It wouldn't be much different from the way corporations are run now
@AlexP is right, you normally can't just buy the office of king because there is no "super-king" to sell it to you (and if there is, that would probably be feudalism, not plutocracy). You need to look at how societies form in general, specifically thinking what would cause a group of human beings to form a plutocracy. Likely they would be forming a plutocracy from either an oligarchic/monarchic society or a republic/democratic one, as a plutocracy the way you describe would probably need a functional system of hard currency, which wouldn't be present in a group of hunter-gatherers just becoming sedentary for the first time.
We already have examples of how a plutocratic society is run in the present day: corporations. Corporations start from pretty much nothing and form when individuals decide to pool their resources together to accomplish a broader goal, not that different from how societies and their governments form. In corporations things are kind of a weird mix between democracy and monarchy, with the person who can own or control the majority of shares dictating what happens to the company. A functional plutocracy wouldn't be that much different from a cyberpunk corpocracy, though it would probably be more open to participation as works like Shadowrun and Cyberpunk 2077 treat the corporations as shadowy pseudo-governmental overlords instead of examining how corporations actually run (i.e., regular people are never shown buying corporate stock, there is never any shake-ups in leadership due to changes in who owns the majority share, and the corporations are never beholden to their shareholders, which is kind of the point of a corporation).
In such a plutocracy, citizenship would be based by the number of shares in the country you own, as in owning >1 share makes you a citizen. Owning many shares would give your vote more power, but it wouldn't make you more or less of a citizen. From a political science point of view, this would mean that everyone that "bought into" the country therefore has an interest in seeing the country succeed. This is a kind of Heinlein-esque view of society, namely that only those willing to invest in society should be allowed to influence its policy (In practice this doesn't work, as can be seen in the early 20th century when the automotive barons bought up the railroads and deliberately ran them into the ground to make their cost-inefficient cars look better. Because they were so wealthy they could eat the loss).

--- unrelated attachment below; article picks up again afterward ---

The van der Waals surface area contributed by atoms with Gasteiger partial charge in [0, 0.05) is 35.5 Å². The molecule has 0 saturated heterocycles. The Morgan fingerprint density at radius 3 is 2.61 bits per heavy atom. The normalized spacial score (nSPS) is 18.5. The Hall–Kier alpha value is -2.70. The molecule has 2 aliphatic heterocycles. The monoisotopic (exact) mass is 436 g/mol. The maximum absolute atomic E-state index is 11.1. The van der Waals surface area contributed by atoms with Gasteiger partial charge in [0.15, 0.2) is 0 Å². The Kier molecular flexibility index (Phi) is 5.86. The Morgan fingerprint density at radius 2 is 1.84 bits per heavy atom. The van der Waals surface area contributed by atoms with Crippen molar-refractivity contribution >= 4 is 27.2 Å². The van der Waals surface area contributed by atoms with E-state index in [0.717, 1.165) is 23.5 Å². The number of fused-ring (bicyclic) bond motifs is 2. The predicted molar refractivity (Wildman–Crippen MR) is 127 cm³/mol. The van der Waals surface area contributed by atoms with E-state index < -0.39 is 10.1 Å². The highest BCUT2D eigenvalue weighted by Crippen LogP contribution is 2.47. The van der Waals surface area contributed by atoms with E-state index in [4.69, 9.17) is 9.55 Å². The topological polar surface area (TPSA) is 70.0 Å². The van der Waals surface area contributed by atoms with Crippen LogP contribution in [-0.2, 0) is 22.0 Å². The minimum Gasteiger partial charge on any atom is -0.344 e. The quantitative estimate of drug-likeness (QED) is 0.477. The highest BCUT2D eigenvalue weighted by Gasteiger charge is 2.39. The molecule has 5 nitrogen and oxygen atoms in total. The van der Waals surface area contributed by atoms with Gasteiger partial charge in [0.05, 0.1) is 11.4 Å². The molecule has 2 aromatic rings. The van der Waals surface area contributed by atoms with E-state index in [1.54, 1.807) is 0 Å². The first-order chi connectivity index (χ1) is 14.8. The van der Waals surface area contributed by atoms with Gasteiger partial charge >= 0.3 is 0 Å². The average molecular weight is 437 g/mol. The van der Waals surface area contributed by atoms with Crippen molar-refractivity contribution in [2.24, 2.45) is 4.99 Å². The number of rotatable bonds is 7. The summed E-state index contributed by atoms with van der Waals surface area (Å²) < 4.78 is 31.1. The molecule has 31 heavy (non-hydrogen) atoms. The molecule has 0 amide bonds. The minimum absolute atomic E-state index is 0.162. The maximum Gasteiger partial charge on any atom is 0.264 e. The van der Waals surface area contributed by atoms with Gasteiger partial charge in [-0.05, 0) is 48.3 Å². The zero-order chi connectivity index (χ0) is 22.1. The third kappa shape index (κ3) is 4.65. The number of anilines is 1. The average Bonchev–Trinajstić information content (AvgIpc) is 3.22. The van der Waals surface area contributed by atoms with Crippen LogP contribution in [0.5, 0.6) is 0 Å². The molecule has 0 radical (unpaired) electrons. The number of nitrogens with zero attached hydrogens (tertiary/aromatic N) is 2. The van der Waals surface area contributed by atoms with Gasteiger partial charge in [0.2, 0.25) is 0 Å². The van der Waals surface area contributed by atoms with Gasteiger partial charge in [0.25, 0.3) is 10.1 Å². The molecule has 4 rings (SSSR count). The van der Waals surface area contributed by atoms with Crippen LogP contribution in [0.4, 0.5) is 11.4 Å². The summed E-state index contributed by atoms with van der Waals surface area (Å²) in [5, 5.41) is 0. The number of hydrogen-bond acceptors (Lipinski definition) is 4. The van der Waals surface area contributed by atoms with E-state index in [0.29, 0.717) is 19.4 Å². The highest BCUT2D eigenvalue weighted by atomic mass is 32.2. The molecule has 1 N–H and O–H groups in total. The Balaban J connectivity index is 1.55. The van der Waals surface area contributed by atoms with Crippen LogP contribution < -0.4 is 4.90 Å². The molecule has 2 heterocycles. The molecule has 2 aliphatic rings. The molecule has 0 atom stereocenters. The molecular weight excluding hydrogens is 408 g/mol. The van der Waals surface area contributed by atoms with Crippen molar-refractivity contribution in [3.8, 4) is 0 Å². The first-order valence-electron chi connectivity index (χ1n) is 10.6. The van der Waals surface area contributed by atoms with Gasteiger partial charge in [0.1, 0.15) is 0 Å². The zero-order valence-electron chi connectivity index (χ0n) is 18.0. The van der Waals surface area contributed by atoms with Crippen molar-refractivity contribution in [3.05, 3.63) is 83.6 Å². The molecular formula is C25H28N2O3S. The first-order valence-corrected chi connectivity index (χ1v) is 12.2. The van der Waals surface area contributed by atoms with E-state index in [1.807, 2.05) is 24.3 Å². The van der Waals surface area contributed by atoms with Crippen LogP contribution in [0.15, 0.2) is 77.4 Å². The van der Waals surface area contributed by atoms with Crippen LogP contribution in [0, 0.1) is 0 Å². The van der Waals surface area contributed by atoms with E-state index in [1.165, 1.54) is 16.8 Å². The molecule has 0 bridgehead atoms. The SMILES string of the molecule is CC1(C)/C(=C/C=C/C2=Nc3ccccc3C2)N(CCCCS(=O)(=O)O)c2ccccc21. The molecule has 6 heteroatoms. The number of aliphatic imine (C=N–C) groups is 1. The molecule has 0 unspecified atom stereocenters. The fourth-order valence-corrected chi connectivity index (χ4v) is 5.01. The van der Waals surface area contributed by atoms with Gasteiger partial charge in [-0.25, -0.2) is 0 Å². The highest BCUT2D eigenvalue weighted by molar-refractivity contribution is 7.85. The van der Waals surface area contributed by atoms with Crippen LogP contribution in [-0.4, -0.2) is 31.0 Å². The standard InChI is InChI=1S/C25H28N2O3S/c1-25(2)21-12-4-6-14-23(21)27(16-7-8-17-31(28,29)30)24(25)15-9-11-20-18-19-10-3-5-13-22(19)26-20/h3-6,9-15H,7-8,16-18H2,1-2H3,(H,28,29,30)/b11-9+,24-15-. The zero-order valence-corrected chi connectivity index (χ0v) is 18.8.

Public positions would probably be determined by appointment by whoever is in power at the moment. "Buying" public positions is probably not a long-term feasible strategy, for the simple reason that it will never result in the most competent people getting the post (this is arguably true for politicians today, but you'll notice that public service jobs like police officers and EMTs require skill checks, and even public sector jobs require interviews and job skills). It really seems like it's only the "elected" jobs where any old idiot can get into them. As a result, most jobs would probably be determined by appointment, similar to the modern U.S. spoils system or how a lot of corporations work. In practice a lot of people would get jobs based on political connections and kickbacks creating a "good old boys" system, kind of how politics works today, keeping the plutocracy angle that you want.